The “protests” started with hundreds of non-Indigenous fishers surrounding the few Indigenous boats that went to set their traps on the first day of the fishery. They tried to ram these small boats and shot flares at them. DFO stood by and did not intervene. The Indigenous fishers had their lines cut, traps stolen, and property damaged. Indigenous fishers were denied services in the area such as gas for their boats, food, and hotel rooms. An Indigenous owned boat that was docked for repairs was completely destroyed by a "suspicious" fire.

Click here for a news report for further details

Recently two Indigenous Fishers were trapped inside a lobster pound when they were surrounded by a mob of hundreds of non-Indigenous Fishers who demanded they turn over their lobster catch to them or they would burn the plant down with them inside. It took over 2 hours for RCMP to show up after the 911 calls by the trapped individuals, and despite multiple videos of this violence being caught on tape, no arrests were made. Instead the RCMP urged the Indigenous fishers to just hand over their lobster. That same night thousands of pounds of lobster were stolen then killed with paint thinner and other chemicals, and left to rot outside the pound. A van was burnt and another vehicle was damaged.

Click here for a news report for further details

Last night the lobster pound that the Indigenous Fishers sold their lobster to was burnt to the ground. I have heard reports there is someone in hospital with substantial injuries but it has not been made known yet who was injured.

Click here for a news report for further details

The real issue at hand

Make no mistake, this is not about conservation, this is about power and this is about hate. Full stop.

And it makes me wonder, why is this hate still alive and well today? Have we not suffered enough? Do Canadians really know what we have been forced to endure as a Native people over the last 500 years right up until modern day? It has never stopped....we have never been given the grace or opportunity to heal from the constant traumas against our people. One wound on top of another. And then to make matters worse we are ridiculed because we are “not over it.” Ridiculed because we are poor and do not “work for a living” but when we try and make an honest living (like fishing) this is the opposition we are met with.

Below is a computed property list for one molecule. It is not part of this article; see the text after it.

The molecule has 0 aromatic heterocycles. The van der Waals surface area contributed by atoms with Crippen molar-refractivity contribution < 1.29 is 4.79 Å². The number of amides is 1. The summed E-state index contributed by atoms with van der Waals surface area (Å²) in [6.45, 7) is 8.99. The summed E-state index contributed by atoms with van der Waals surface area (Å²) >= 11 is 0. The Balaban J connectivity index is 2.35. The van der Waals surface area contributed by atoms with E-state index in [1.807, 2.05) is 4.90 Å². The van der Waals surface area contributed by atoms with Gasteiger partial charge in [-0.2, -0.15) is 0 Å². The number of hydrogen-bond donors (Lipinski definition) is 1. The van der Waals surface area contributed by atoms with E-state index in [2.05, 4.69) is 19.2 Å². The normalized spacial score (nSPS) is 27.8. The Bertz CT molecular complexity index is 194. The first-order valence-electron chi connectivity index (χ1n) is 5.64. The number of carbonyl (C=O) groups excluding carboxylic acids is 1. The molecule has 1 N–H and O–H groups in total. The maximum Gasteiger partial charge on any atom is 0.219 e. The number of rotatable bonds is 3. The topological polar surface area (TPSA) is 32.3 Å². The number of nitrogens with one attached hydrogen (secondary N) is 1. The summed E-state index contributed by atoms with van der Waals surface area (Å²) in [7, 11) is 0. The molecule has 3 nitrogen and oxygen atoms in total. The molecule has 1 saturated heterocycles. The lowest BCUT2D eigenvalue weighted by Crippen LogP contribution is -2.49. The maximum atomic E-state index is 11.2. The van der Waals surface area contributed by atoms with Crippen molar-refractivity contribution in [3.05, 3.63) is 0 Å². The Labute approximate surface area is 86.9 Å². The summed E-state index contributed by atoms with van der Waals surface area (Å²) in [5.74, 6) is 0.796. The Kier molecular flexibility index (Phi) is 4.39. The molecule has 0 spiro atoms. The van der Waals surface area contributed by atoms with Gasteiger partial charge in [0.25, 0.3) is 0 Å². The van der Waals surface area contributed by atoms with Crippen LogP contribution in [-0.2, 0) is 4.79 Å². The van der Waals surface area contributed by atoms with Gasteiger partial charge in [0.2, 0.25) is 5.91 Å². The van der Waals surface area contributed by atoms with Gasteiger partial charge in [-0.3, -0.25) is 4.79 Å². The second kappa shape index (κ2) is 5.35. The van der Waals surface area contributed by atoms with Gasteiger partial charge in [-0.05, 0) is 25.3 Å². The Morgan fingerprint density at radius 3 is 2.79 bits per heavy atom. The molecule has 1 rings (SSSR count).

If only they knew the REAL US. The Mi’kmaq people are peaceful, they are kind, they are funny AF, they are knowledgeable, and they are so strong and resilient. They choose peace over violence despite being treated as less than human time and time again. We show up to the front lines of these confrontations with feathers, drums, and song. When we are the protesters we are met with SWAT teams, tear gas, pepper spray, rubber bullets, guns and dogs. But when we are the victims, there is no action taken. We simply want to be treated as equal human beings. We want to reclaim our independence, our livelihoods, our culture and our peace.

Our history is too much to cover here in this blog...

I plan on writing a second blog to follow this one with more detail on the specific traumas and struggles that Indigenous People have endured. The things you will never learn in school. Here in Canada our education system is severely lacking. To not share the many ugly truths of our history is manipulation. The general lack of knowledge creates ignorance and misunderstanding, which I believe is often the root of such hate.

What the Indigenous people endured IS Canada’s history, which means it is ALL OF OUR HISTORY. We are also ALL TREATY PEOPLE. These legal documents were signed by both sides, therefore we are all bound by these agreements, and we all should understand what they mean for us as Canadians.

My humble plea

As Canadians we are known as kind and helpful people, especially in the Maritimes. So I plead: let's show the world that the actions of these Acadian fishers are not who we are. Let's do better. Let's make them accountable for their actions. Let's educate ourselves and do everything we can to advocate for the protection of the Mi'kmaq and a peaceful resolution to this matter.

In closing I also would like to say thank you to all the non-Indigenous allies who have been fighting to help this atrocity stop. We see you, we appreciate you so much! I have seen many friends, family, and strangers going so hard to help advocate for us. ❤️

Welalin (Thank you) 🙏🏽